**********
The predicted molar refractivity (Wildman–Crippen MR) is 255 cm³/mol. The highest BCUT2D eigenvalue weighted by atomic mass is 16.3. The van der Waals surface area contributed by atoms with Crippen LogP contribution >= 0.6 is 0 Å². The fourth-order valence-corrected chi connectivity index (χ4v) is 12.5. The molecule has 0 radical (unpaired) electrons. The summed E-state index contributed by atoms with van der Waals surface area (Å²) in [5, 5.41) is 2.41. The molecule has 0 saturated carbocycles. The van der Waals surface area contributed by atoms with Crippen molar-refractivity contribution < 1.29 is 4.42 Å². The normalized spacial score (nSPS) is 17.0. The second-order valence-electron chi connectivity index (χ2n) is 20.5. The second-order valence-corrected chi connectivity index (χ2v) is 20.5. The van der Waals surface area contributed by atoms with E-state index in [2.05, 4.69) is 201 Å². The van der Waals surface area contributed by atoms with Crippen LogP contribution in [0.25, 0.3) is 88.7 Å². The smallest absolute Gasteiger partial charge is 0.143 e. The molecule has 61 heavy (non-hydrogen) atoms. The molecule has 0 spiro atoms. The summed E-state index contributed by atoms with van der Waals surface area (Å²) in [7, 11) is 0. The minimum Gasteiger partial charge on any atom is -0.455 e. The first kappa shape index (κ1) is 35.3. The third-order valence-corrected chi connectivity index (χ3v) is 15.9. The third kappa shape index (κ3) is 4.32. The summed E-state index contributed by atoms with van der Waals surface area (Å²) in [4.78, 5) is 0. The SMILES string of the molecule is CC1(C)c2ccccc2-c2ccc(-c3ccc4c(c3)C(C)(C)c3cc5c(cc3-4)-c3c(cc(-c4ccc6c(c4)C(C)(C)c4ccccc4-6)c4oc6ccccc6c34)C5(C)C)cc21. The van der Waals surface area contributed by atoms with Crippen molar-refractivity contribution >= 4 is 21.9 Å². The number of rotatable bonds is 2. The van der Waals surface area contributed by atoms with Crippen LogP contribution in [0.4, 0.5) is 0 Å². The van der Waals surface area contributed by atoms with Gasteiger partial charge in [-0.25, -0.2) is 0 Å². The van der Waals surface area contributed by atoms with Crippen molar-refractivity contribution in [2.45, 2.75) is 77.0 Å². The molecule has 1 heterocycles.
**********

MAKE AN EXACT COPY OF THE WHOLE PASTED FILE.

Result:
The predicted molar refractivity (Wildman–Crippen MR) is 255 cm³/mol. The highest BCUT2D eigenvalue weighted by atomic mass is 16.3. The van der Waals surface area contributed by atoms with Crippen LogP contribution >= 0.6 is 0 Å². The fourth-order valence-corrected chi connectivity index (χ4v) is 12.5. The molecule has 0 radical (unpaired) electrons. The summed E-state index contributed by atoms with van der Waals surface area (Å²) in [5, 5.41) is 2.41. The molecule has 0 saturated carbocycles. The van der Waals surface area contributed by atoms with Crippen molar-refractivity contribution < 1.29 is 4.42 Å². The normalized spacial score (nSPS) is 17.0. The second-order valence-electron chi connectivity index (χ2n) is 20.5. The second-order valence-corrected chi connectivity index (χ2v) is 20.5. The van der Waals surface area contributed by atoms with E-state index in [2.05, 4.69) is 201 Å². The van der Waals surface area contributed by atoms with Crippen LogP contribution in [0.25, 0.3) is 88.7 Å². The smallest absolute Gasteiger partial charge is 0.143 e. The molecule has 61 heavy (non-hydrogen) atoms. The molecule has 0 spiro atoms. The summed E-state index contributed by atoms with van der Waals surface area (Å²) in [7, 11) is 0. The minimum Gasteiger partial charge on any atom is -0.455 e. The first kappa shape index (κ1) is 35.3. The third-order valence-corrected chi connectivity index (χ3v) is 15.9. The third kappa shape index (κ3) is 4.32. The summed E-state index contributed by atoms with van der Waals surface area (Å²) in [4.78, 5) is 0. The SMILES string of the molecule is CC1(C)c2ccccc2-c2ccc(-c3ccc4c(c3)C(C)(C)c3cc5c(cc3-4)-c3c(cc(-c4ccc6c(c4)C(C)(C)c4ccccc4-6)c4oc6ccccc6c34)C5(C)C)cc21. The van der Waals surface area contributed by atoms with Crippen molar-refractivity contribution >= 4 is 21.9 Å². The number of rotatable bonds is 2. The van der Waals surface area contributed by atoms with Crippen LogP contribution in [0.4, 0.5) is 0 Å². The van der Waals surface area contributed by atoms with Gasteiger partial charge in [-0.25, -0.2) is 0 Å². The van der Waals surface area contributed by atoms with Crippen molar-refractivity contribution in [2.45, 2.75) is 77.0 Å². The molecule has 1 heterocycles.